The G20 Summit is almost two years old. And like an infant approaching its terrible twos, the ad hoc gang of developed countries with no real structure or mandate is starting to get out of hand.
Heading into the G8 and G20 summits in Muskoka and Toronto, there were a number of areas where the developed countries had the opportunity to show leadership and initiative, and introduce progressive ideas. The results, to say the least, are mixed.
Following is a breakdown of key climate-related initiatives the world was hoping the summits might tackle, and what actually happened at this year’s G8 and G20:
1. Move forward with an aggressive plan to deal with the climate crisis and gain momentum heading into COP16 in Cancun. No such luck. Canada announced some fast track financing, but there were little to no new initiatives discussed at the G8 or G20, and the report coming out of the G8 in Muskoka is almost identical in tone and intent to previous commitments.
2. Get tough and eliminate the billions of dollars of fossil fuel subsidies to companies such as British Petroleum and other upstanding corporate citizens. Uh, wrong again. The whole eliminate fossil fuel subsidies thing must have been decided upon after a long night at the pub because G20 leaders this weekend seemed to be trying hard to forget it ever happened.
3. Enact a tax on financial transactions, dubbed the “Robin Hood Tax,” and earmark the revenues for social spending and climate change. Yes! Nah, just kidding. Wouldn’t that be nice though? A simple .05 per cent tax on transactions from corporations raking in billions in profits and, well, bailout revenue, to go to progressive social and environmental programs. There was lip service paid to keeping banks in line, so that’s good… right?
Instead, with the global financial recovery in a tenuous state, security threats from North Korea and Iran, and deficit consolidation dominatng the conference, little to no attention was paid to so-called “non-economic mandates,” such as the future of life on our planet. Ahem.
“I mean, there has been very little substantial in the G20 on climate change issues,” said Kim Carstensen, WWF Global Climate Initiative. “It is the bare minimum of engagement, the bare minimum making reference to climate change at this level.”
Carstensen also voiced concern over the disturbing omission of any talk about clean energy in the final communique.
“In an earlier draft there was talk of an investment in clean energy and that was taken out completely,” he said. “There were eight references to clean energy in the final report from Pittsburgh (the last G20 Summit) and they have been completely vacuum cleaned and that is kind of scary.”
There was a report by Mexican President Felipe Calderon on the state of climate change negotiations leading up to the United Nations climate conference in Cancun, Mexico this November, but Calderon’s press conference following the plenary sessions was cancelled and little follow-up was offered.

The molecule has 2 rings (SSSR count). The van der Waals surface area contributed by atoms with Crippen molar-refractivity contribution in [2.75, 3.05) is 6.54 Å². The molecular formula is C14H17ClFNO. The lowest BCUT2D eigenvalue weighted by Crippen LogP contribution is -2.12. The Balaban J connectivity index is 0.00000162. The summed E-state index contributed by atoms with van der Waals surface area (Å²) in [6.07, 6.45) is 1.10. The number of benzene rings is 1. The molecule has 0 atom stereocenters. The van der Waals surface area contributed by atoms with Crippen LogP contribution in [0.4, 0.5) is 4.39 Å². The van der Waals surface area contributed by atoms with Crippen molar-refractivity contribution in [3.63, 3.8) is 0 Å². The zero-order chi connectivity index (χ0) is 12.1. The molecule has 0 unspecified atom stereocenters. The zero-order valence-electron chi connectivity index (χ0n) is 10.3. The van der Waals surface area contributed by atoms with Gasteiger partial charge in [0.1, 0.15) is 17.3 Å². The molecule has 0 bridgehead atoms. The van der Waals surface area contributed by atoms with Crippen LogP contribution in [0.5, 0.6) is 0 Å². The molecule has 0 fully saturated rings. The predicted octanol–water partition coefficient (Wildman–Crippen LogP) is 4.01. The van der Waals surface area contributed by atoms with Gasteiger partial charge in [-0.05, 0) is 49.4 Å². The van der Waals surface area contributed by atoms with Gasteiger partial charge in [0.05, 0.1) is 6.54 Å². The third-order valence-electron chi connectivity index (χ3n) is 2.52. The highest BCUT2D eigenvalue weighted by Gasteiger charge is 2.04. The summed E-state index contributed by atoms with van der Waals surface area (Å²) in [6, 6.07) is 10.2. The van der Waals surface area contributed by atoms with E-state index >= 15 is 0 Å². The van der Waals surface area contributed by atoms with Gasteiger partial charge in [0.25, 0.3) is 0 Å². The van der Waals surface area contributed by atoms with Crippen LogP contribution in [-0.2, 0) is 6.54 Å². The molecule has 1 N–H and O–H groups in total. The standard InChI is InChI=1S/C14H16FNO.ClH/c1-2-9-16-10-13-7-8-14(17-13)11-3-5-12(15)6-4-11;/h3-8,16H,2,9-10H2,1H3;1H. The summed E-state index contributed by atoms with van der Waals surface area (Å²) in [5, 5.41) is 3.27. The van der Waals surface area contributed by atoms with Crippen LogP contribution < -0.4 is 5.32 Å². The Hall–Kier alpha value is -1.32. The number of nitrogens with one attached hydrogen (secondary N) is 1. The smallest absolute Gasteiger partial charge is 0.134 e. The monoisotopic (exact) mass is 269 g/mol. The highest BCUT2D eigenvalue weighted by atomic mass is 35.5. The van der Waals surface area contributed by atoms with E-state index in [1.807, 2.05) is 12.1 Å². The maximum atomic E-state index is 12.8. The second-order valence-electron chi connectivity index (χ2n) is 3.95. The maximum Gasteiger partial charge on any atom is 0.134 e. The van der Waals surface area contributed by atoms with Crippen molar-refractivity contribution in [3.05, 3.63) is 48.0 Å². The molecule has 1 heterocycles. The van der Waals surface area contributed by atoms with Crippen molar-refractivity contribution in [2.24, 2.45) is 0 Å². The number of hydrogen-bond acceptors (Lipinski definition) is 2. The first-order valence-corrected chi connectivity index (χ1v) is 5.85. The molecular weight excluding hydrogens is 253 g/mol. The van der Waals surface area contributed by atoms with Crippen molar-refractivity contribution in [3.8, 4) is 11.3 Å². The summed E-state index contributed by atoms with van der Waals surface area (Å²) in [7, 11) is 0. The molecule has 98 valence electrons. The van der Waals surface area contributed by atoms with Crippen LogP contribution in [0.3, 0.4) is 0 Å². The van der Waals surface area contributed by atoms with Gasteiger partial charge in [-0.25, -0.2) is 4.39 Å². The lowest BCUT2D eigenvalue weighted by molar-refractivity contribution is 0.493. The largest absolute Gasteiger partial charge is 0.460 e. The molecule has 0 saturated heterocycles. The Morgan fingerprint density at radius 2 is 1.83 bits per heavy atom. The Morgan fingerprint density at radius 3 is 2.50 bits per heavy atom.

“I think, there has been no back tracking,” said Carstensen, in an attempt to remain upbeat as the proceedings wrap up. “So if we want to stay where we are that is a good thing, but if we think climate change needs to move forward and be more ambitious, then this is definitely not a success.”
That leaves some scratching their heads wondering when the G20 is going to move beyond being a forum for the global economic recovery and start throwing its weight around on issues that are considered by many to be equally, if not far more, important.
“As climate change continues to gather pace, it’s the poorest and most vulnerable that are bearing the real costs. The G20 needs to get serious,” said Robert Bailey of Oxfam International.
All eyes now turn to Cancun, Mexico where this November the United Nations countries will meet to try and hammer home a progressive and binding climate change agreement.
Following are the three paragraphs included with regard to climate change and environmental issue from the Toronto Declaration:
41. We reiterate our commitment to a green recovery and to sustainable global growth. Those of us who have associated with the Copenhagen Accord reaffirm our support for it and its implementation and call on others to associate with it. We are committed to engage in negotiations under the UNFCCC on the basis of its objective provisions and principles including common but differentiated responsibilities and respective capabilities and are determined to ensure a successful outcome through an inclusive process at the Cancun Conferences. We thank Mexico for undertaking to host the sixteenth Conference of the Parties (COP 16) in Cancun from November 29 to December 20, 2010 and express our appreciation for its efforts to facilitate negotiations. We look forward to the outcome of the UN Secretary-General’s High-Level Advisory Group on Climate Change Financing which is, inter alia, exploring innovative finance.
42. We note with appreciation the report on energy subsidies from the International Energy Agency (IEA), Organization of the Petroleum Exporting Countries (OPEC), OECD and World Bank. We welcome the work of Finance and Energy Ministers in delivering implementation strategies and timeframes, based on national circumstances, for the rationalization and phase out over the medium term of inefficient fossil fuel subsidies that encourage wasteful consumption, taking into account vulnerable groups and their development needs. We also encourage continued and full implementation of country-specific strategies and will continue to review progress towards this commitment at upcoming summits.
43. Following the recent oil spill in the Gulf of Mexico we recognize the need to share best practices to protect the marine environment, prevent accidents related to offshore exploration and development, as well as transportation, and deal with their consequences.